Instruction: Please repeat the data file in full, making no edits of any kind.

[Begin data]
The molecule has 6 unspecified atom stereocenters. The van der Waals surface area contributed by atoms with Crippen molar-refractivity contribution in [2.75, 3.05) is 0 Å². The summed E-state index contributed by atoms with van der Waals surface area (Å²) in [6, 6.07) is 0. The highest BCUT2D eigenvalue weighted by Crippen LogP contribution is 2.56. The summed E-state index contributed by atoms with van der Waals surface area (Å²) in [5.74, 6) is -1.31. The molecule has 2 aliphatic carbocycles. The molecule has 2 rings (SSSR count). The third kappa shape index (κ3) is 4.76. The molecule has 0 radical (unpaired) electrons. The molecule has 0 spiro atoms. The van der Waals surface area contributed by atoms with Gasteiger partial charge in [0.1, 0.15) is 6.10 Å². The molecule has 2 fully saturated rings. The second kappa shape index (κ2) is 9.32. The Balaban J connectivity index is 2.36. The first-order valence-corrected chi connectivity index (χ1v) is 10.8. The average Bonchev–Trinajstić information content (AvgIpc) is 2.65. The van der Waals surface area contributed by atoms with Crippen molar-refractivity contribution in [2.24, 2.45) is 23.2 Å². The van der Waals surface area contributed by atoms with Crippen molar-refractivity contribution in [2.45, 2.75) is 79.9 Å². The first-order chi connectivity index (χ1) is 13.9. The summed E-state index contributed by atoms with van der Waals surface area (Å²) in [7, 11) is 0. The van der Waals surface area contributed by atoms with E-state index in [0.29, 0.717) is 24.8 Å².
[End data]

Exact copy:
The molecule has 6 unspecified atom stereocenters. The van der Waals surface area contributed by atoms with Crippen molar-refractivity contribution in [2.75, 3.05) is 0 Å². The summed E-state index contributed by atoms with van der Waals surface area (Å²) in [6, 6.07) is 0. The highest BCUT2D eigenvalue weighted by Crippen LogP contribution is 2.56. The summed E-state index contributed by atoms with van der Waals surface area (Å²) in [5.74, 6) is -1.31. The molecule has 2 aliphatic carbocycles. The molecule has 2 rings (SSSR count). The third kappa shape index (κ3) is 4.76. The molecule has 0 radical (unpaired) electrons. The molecule has 0 spiro atoms. The van der Waals surface area contributed by atoms with Gasteiger partial charge in [0.1, 0.15) is 6.10 Å². The molecule has 2 fully saturated rings. The second kappa shape index (κ2) is 9.32. The Balaban J connectivity index is 2.36. The first-order valence-corrected chi connectivity index (χ1v) is 10.8. The average Bonchev–Trinajstić information content (AvgIpc) is 2.65. The van der Waals surface area contributed by atoms with Crippen molar-refractivity contribution in [2.24, 2.45) is 23.2 Å². The van der Waals surface area contributed by atoms with Crippen molar-refractivity contribution in [2.45, 2.75) is 79.9 Å². The first-order chi connectivity index (χ1) is 13.9. The summed E-state index contributed by atoms with van der Waals surface area (Å²) in [7, 11) is 0. The van der Waals surface area contributed by atoms with E-state index in [0.29, 0.717) is 24.8 Å².